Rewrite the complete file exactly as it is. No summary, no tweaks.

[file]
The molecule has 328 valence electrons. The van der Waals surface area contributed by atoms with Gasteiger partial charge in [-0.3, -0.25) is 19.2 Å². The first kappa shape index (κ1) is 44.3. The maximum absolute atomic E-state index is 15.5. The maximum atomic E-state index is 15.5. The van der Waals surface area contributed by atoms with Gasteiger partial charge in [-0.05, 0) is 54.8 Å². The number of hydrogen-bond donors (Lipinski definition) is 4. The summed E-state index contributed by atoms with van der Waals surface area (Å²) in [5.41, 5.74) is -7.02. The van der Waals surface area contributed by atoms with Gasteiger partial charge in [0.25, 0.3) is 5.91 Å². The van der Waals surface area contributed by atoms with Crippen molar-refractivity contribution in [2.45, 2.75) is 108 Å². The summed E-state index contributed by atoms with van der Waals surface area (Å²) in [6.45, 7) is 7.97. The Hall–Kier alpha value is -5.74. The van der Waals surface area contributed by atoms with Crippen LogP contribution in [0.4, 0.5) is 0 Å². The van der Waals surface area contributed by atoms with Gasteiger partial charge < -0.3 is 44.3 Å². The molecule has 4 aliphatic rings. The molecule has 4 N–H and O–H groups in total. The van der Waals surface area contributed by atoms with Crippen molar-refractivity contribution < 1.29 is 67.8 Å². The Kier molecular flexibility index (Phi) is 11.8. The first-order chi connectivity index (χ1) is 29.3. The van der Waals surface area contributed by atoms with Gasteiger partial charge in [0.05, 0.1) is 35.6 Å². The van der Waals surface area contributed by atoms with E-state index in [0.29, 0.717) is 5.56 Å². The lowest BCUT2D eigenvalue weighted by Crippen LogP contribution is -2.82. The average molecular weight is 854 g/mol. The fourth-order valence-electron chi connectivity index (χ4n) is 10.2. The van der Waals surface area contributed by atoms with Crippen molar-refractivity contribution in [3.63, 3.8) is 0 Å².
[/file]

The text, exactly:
The molecule has 328 valence electrons. The van der Waals surface area contributed by atoms with Gasteiger partial charge in [-0.3, -0.25) is 19.2 Å². The first kappa shape index (κ1) is 44.3. The maximum absolute atomic E-state index is 15.5. The maximum atomic E-state index is 15.5. The van der Waals surface area contributed by atoms with Gasteiger partial charge in [-0.05, 0) is 54.8 Å². The number of hydrogen-bond donors (Lipinski definition) is 4. The summed E-state index contributed by atoms with van der Waals surface area (Å²) in [5.41, 5.74) is -7.02. The van der Waals surface area contributed by atoms with Gasteiger partial charge in [0.25, 0.3) is 5.91 Å². The van der Waals surface area contributed by atoms with Crippen molar-refractivity contribution in [2.45, 2.75) is 108 Å². The summed E-state index contributed by atoms with van der Waals surface area (Å²) in [6.45, 7) is 7.97. The Hall–Kier alpha value is -5.74. The van der Waals surface area contributed by atoms with Crippen LogP contribution in [0.4, 0.5) is 0 Å². The van der Waals surface area contributed by atoms with Gasteiger partial charge < -0.3 is 44.3 Å². The molecule has 4 aliphatic rings. The molecule has 4 N–H and O–H groups in total. The van der Waals surface area contributed by atoms with Crippen molar-refractivity contribution < 1.29 is 67.8 Å². The Kier molecular flexibility index (Phi) is 11.8. The first-order chi connectivity index (χ1) is 29.3. The van der Waals surface area contributed by atoms with Gasteiger partial charge in [0.05, 0.1) is 35.6 Å². The van der Waals surface area contributed by atoms with E-state index in [0.29, 0.717) is 5.56 Å². The lowest BCUT2D eigenvalue weighted by Crippen LogP contribution is -2.82. The average molecular weight is 854 g/mol. The fourth-order valence-electron chi connectivity index (χ4n) is 10.2. The van der Waals surface area contributed by atoms with Crippen molar-refractivity contribution in [3.63, 3.8) is 0 Å².